In the world of TV commercials, it’s known as a “bite and smile”, but I think they should rename it a “bite and spit”.
It’s when the actor bites into a big, juicy something, in this case let’s say a hamburger, and smiles a big, wide, juicy smile while munching away in front of the camera. Once the shot is in the can, so to speak, so is the mouthful of burger, since the burger has been partially assembled for the camera using substances that, while edible, are best left un-swallowed.
This procedure, as you can imagine, can be a bit dodgy with child actors who love the taste of fast food and can’t resist chowing down a bite of each burger, even if the lettuce has been stuck to the bun with gelatin. And lord knows they might go through 20 or 30 burgers to get the right shot.
All of these behind-the scenes
marvels were revealed recently by Nathan Fong during a public lecture hosted by
Emily Carr Institute of Art and Design on Granville Island.
Nathan is an award-winning
Vancouver-based chef and food stylist. Besides writing about food and styling
food for cameras and audiences both still and moving, he has cooked up a number
of conceptual projects, including one for the CBC Radio show, Ideas. For that
he replicated the meal — or at least part of it — that Kubilai Khan served to a
young Marco Polo and 40,000 other guests in 1275.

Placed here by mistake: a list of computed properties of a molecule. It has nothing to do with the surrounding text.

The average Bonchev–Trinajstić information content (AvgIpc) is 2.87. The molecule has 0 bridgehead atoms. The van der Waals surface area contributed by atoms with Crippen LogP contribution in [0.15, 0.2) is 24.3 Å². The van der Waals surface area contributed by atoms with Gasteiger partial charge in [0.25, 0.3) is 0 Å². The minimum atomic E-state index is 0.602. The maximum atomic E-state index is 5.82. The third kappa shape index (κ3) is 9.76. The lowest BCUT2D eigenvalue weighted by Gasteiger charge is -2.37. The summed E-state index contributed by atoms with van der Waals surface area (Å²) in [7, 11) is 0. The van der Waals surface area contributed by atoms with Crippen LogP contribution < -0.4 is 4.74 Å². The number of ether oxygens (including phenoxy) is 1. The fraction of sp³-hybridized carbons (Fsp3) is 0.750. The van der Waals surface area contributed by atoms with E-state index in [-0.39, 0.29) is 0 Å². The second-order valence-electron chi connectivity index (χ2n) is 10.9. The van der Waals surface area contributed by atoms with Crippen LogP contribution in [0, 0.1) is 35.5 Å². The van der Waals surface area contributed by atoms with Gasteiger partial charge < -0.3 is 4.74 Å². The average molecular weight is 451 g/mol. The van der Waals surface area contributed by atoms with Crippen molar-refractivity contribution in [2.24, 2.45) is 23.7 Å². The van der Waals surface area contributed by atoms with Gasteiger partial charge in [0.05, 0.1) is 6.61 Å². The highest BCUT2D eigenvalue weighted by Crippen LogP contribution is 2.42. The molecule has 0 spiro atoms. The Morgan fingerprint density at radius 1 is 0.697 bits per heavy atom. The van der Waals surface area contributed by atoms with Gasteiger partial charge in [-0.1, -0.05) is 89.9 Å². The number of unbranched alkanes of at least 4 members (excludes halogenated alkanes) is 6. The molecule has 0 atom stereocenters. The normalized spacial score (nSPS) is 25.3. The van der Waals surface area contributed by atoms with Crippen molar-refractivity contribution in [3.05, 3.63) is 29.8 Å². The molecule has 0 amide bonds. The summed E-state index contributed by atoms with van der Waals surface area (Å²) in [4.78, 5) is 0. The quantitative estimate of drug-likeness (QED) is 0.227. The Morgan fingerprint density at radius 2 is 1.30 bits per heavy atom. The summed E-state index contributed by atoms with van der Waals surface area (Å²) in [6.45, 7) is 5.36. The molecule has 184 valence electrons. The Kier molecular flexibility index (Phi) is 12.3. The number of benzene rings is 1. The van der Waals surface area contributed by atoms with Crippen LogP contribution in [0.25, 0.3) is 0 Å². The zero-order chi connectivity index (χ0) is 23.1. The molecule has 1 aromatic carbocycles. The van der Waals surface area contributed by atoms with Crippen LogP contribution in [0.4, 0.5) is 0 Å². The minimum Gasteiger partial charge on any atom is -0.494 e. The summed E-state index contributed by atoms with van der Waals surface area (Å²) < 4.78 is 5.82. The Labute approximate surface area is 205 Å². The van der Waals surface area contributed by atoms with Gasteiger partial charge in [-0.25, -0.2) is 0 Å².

Whether it’s for radio or TV or
Whistler’s own Cornucopia, Nathan leads an interesting life making food look or
taste as good as it can get.
Given the old adage, we eat with our
eyes, it’s no wonder a good food stylist can command $25,000 and up to make a
hamburger look appetizing, tantalizing, even sexy — in short, like a star — for
a one-minute TV commercial.
To be clear, it’s not just a single
stylist at work earning that kind of dough. Don’t laugh, but it usually takes
an entire team doting on that hamburger.
First of all, they might go through
200-300 buns to find the perfect specimens, and even those are a composite.
Someone will go through the entire rack fresh from the bakery, matching tops to
bottoms, avoiding misshapen ones, thin ones, ones that are too brown, ones that
aren’t brown enough, the ones with the single dark sesame seed.
I should point out that in the case
of commercials, either TV or print, truth in advertising rules. That means what
you see is what you get.
It all harkens back to a bad move
Campbell’s soup made in the States. For a print ad featuring one of their
soups, a few marbles were placed in the bottom of the soup bowl to make the
veggies float to the surface so they would be visible for the camera.
Somebody must have said, hey, my
Campbell’s soup doesn’t look like that when I make it, and bingo, Campbell’s
was in the soup.
Since then professional food stylists
and their clients have been very careful, indeed. With only a few small
structural and cosmetic exceptions, the food portrayed must be made exactly as
it would be created in the restaurant or fast-food outlet it comes from.
Besides, customers expect the food they’re served to be what they see in the